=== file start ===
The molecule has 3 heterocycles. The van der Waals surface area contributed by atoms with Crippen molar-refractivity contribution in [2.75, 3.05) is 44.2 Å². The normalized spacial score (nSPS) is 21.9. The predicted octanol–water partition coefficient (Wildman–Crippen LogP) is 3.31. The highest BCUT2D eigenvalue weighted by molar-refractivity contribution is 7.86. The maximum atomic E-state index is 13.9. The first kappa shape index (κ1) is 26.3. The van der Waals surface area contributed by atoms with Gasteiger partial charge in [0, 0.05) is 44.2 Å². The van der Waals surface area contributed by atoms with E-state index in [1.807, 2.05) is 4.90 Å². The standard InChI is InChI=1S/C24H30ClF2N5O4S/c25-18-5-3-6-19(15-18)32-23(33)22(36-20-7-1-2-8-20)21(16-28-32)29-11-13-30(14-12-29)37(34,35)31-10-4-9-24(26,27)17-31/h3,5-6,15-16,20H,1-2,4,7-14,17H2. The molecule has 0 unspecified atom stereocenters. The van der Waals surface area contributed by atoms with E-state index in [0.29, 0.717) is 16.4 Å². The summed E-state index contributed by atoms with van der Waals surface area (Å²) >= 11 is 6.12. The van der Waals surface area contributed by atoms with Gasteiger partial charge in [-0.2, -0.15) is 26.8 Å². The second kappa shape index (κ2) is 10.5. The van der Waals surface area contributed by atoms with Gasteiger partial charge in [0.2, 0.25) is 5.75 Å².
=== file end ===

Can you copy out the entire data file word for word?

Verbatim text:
The molecule has 3 heterocycles. The van der Waals surface area contributed by atoms with Crippen molar-refractivity contribution in [2.75, 3.05) is 44.2 Å². The normalized spacial score (nSPS) is 21.9. The predicted octanol–water partition coefficient (Wildman–Crippen LogP) is 3.31. The highest BCUT2D eigenvalue weighted by molar-refractivity contribution is 7.86. The maximum atomic E-state index is 13.9. The first kappa shape index (κ1) is 26.3. The van der Waals surface area contributed by atoms with Gasteiger partial charge in [0, 0.05) is 44.2 Å². The van der Waals surface area contributed by atoms with E-state index in [1.807, 2.05) is 4.90 Å². The standard InChI is InChI=1S/C24H30ClF2N5O4S/c25-18-5-3-6-19(15-18)32-23(33)22(36-20-7-1-2-8-20)21(16-28-32)29-11-13-30(14-12-29)37(34,35)31-10-4-9-24(26,27)17-31/h3,5-6,15-16,20H,1-2,4,7-14,17H2. The molecule has 0 unspecified atom stereocenters. The van der Waals surface area contributed by atoms with E-state index in [0.29, 0.717) is 16.4 Å². The summed E-state index contributed by atoms with van der Waals surface area (Å²) >= 11 is 6.12. The van der Waals surface area contributed by atoms with Gasteiger partial charge in [-0.2, -0.15) is 26.8 Å². The second kappa shape index (κ2) is 10.5. The van der Waals surface area contributed by atoms with Gasteiger partial charge in [0.2, 0.25) is 5.75 Å².